Road Trip to Alberta, Chapter Seven

road trip to alberta

Gila is angry.

“Ian, what the fuck are you doing? Where are you?”

“Gila, you know I hate that question. Besides, you know exactly where I am: getting the hell out of town!”

“That isn’t a place, dumbshit. And why didn’t you take me?”

I have to admit, I am completely stumped by this question.

“Gila, I am running away from a bad situation… you don’t want any part of this!”

“This is why we can’t be a thing. You just make decisions like this and leave me out of everything!”

“I had no idea we were a thing.”

“I just said we aren’t. Now what the hell do you want.”

“Gila, I really thought you weren’t interested…”

“I’m not. I’m hanging up.”

“No! Wait, Gila, I really need your help. Are you at the Endboss?”

It’s a dumb question, I can hear the gamblers and the chips clicking. The problem is, she knows it’s a stupid thing to say, so she’s going to hang up. I have to move, fast.

“Gila, I need you to go to my house and fetch Marx and Hegel.”

“Excuse me?”

“You know, the dogs. Grandma’s dogs.”

“That’s not your house. And those aren’t your dogs. And why do you want her dogs.”

“I don’t have time to bicker. I need help. I can’t go there. Suh Ju or Mwin might be watching.”

“Oh, so you think I can go and get in trouble? And why are you stealing your grandma’s dogs?”

“I’m not stealing them, I have to take them with us.”

“Us? Ian, just fuck off. If you are running away with the money, you should have included me, not one of your culo friends.”

“Oh so it’s the money.”

Wrong, wrong move.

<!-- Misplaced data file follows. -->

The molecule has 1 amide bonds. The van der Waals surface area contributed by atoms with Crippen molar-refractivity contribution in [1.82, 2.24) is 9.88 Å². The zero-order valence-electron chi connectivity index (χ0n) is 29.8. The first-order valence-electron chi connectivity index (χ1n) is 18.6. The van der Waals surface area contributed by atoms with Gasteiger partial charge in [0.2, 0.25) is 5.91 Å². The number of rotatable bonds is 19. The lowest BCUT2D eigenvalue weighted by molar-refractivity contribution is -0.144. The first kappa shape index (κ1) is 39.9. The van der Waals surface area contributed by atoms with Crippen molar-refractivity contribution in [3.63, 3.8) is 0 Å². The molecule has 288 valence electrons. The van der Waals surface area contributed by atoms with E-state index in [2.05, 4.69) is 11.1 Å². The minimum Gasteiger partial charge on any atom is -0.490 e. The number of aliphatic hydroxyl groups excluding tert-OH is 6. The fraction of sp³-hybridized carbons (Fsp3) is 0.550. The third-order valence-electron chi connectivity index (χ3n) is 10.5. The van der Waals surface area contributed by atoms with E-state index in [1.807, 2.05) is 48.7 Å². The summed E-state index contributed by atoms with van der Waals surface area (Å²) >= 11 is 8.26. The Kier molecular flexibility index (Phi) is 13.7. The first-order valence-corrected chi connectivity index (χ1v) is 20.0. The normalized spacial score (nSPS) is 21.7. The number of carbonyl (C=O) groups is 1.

“Gila? No friends with me, just Grandma! I don’t even have any friends except you!”

But she was already off the phone. I see the back of her black head of hair in my mind.

“Sir, we’re closing.” I practically jump in surprise. It’s a worker from Angel’s with a tiny moustache and a donut greasy baldish head. Yep, I’m getting kicked out of the donut shop. He stares at me seriously, but those eyebrows doing some sort of concern-crinkle.

Right, sorry, I tell him. I start to collect Grandma.

And I’m going to be honest with you: some of my attitude up until now has been bravado. I sense my own nervousness. My stomach feels weak and alarmed. Maybe I’m just a little sick still.

I’m beginning to feel overwhelmed.

And I’m going back to Grandma’s for her dogs?

And I apparently I screwed things up with Gila without even knowing it?

“Sir…” the donut dude is trying to be nice but I hear it. His moustache is so thin and his eyebrows so thick.

“Yes, I’m leaving.”

I stuff our trash into the waxy paper bag. It’s all paper and crumbs and powdered sugar and debris and wax; why does it take so much stuff to serve a pastry? Grandma watches me, but it’s aggravating this time.

You know Grandma, I could use an encouraging word. Just one time.


Maybe I’m not up for this trip. I could just call Soh Ju. I can imagine the conversation working out:

Yes, of course, we just want the money. Just don’t tell anyone about the electronics the Hills game and we’re even. Yes, come back, come back and come inside and hey it’s Mwin Stache is that a baseball bat? Who are these Chinese guys?

I look at Grandma. Her eyes are black. She seems alright.

Why do you want death with dignity, Grandma? Why did you give me that pamphlet? Can’t you speak?

I don’t think I can do it any longer. I don’t think I can go to Alberta for you or for me.


“Yes! I’m leaving! Gimme a break!” I’ve lost my patience.

“Sir, have free donuts. No one bought fritters today. Free. For you and mom.”

I look at Grandma again. Delicate and old. The closest thing I have to a parent and all she wants is to go somewhere they’ll let her die.

I reach out and grab the free apple fritters from the donut guy. He’s got a combover and long stringy hair, like he’s labored at the donut wheel forever. He’s telling me something.

It’s a sign.

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